Jenner didn't give up. Jenner never gave up. There were other series: "The Love Boat," "Murder, She Wrote," something called "Me and Mom." Even “Silver Spoons.” They were all mercifully quick appearances, almost over before they began. He even appeared as himself on "Donald Duck's 50th Birthday." Then on to infomercials. No luck there either.

Still, Mr. Adaptable forged ahead. In 2000, reality television became a network obsession. Jenner got himself a spot on the hot new import from Britain, "The Weakest Link." But if commercials and TV series were, fickle, reality was the brutal part of this leg of the trip. He was cast on "I'm A Celebrity -- Get Me out of Here," an entire series predicated on the joke of the celebrity has-been.

Shows like "Pet Star," "The Contender, " "The Apprentice," came and instantly went. The nadir was a skating celebrity show. Observed The Washington Post critic: "There are times when Bruce Jenner, the 1976 Olympic decathlon champ, looks downright scared while skating with U.S. pairs champion Tai Babilonia."

He couldn't act, couldn't skate. What could Jenner actually DO? Little did he realize through all these trials -- nor did anyone else -- the answer to that question was right by his side -- his wife, Kris.

They were married in 1991; "Keeping up with the Kardashians" would not arrive until 2007. It subsequently redefined an entirely new way of developing, then exploiting, fame -- the TV series starring people who were famous for not much of anything at all, but then who became enormously famous simply by virtue of starring in a show about themselves.

Jenner -- once the most famous person in the world -- was largely reduced to an accessory role, as the eccentric mopheaded spouse who shuffled between compounds. If "Kardashians" was -- say -- "Gilligan's Island," with Ginger as Kim, Jenner was either the Professor ... or Gilligan.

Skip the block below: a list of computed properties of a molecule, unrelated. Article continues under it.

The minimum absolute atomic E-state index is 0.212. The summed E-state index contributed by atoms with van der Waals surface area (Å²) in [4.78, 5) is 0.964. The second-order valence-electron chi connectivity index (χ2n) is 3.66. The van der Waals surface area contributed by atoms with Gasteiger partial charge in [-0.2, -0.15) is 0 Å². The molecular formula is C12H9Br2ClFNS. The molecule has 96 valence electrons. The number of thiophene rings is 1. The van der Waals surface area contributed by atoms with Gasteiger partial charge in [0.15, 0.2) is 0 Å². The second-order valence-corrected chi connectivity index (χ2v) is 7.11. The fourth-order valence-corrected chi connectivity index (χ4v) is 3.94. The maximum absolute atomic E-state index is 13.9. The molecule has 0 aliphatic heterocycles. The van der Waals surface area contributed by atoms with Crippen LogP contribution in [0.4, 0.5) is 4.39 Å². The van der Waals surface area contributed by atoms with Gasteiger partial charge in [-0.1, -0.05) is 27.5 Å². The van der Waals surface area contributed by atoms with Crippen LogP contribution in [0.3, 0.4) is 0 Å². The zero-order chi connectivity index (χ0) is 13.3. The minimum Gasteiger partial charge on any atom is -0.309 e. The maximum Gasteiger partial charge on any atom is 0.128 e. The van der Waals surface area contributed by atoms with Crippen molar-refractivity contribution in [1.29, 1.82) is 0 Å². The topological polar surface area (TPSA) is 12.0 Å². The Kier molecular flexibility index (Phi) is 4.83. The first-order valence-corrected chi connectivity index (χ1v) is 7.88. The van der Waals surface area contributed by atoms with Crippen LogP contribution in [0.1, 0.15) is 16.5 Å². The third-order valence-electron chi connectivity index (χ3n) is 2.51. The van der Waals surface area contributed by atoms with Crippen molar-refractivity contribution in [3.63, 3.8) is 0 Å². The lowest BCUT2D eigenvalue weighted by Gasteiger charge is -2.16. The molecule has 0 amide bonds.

The show of course was his crowning anti-achievement, and as far from Olympic fame (or for that matter, "Skating with the Stars" ignominy) as he could have possibly wandered. Yet it was a show that made him a household name among the most media-Internet-saturated "cohort" in world history: Young adults, between the ages of 18 and 30. It even made him a reasonable selection for a bit part in "The Hunger Games."

Jenner had become world-famous once again for doing nothing more than being Kris Jenner's consort.

And so as you watch tomorrow night -- which you will -- and wonder why this is even "news," know this: Jenner has spent almost 50 years, since Newtown High School, in Connecticut, transforming himself. He's both a product of the Age of Celebrity and a cause of the Age of Celerity. He was a great athlete, then spent the next 40 years parlaying that fame so relentlessly that few would even remember what he was actually once famous for.

His trajectory went this way: Gold Medal winner ... former athlete ... a would-be star ... a "cautionary tale” ... a flailing has-been ... and finally ... a bona fide reality TV star. Tomorrow night, the wheel turns again, when he'll tell Diane Sawyer that he has decided to become a woman.

To write a TV post -- a personal ambition of mine, by the way -- that includes a reference to both Bruce Jenner and Philip Roth in the same sentence, I end with this:

Some years ago, the famous novelist said of fame, "The American writer in the middle of the 20th century has his hands full in trying to understand, and then describe and make credible much of American reality ... The actuality is continually outdoing our talents, and the culture tosses up figures almost daily that are the envy of every novelist."

Take a bow, Bruce. You've stumped Philip Roth.